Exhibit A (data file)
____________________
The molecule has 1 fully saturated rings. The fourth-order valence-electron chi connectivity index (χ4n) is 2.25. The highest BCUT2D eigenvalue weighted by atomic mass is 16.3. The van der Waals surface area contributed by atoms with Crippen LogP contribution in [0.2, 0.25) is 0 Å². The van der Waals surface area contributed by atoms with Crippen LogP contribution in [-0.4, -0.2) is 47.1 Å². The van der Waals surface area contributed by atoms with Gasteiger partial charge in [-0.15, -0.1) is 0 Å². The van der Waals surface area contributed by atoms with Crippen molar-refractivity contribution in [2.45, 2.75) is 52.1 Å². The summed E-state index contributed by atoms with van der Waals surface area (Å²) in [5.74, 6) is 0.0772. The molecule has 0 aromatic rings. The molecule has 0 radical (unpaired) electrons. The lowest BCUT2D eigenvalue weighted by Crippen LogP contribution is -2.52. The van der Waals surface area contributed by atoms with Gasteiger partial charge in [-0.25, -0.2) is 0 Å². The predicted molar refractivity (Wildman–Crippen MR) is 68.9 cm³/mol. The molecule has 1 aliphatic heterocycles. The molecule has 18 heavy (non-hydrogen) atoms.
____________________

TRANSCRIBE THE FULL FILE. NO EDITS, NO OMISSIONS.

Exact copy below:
The molecule has 1 fully saturated rings. The fourth-order valence-electron chi connectivity index (χ4n) is 2.25. The highest BCUT2D eigenvalue weighted by atomic mass is 16.3. The van der Waals surface area contributed by atoms with Crippen LogP contribution in [0.2, 0.25) is 0 Å². The van der Waals surface area contributed by atoms with Crippen LogP contribution in [-0.4, -0.2) is 47.1 Å². The van der Waals surface area contributed by atoms with Gasteiger partial charge in [-0.15, -0.1) is 0 Å². The van der Waals surface area contributed by atoms with Crippen molar-refractivity contribution in [2.45, 2.75) is 52.1 Å². The summed E-state index contributed by atoms with van der Waals surface area (Å²) in [5.74, 6) is 0.0772. The molecule has 0 aromatic rings. The molecule has 0 radical (unpaired) electrons. The lowest BCUT2D eigenvalue weighted by Crippen LogP contribution is -2.52. The van der Waals surface area contributed by atoms with Gasteiger partial charge in [-0.25, -0.2) is 0 Å². The predicted molar refractivity (Wildman–Crippen MR) is 68.9 cm³/mol. The molecule has 1 aliphatic heterocycles. The molecule has 18 heavy (non-hydrogen) atoms.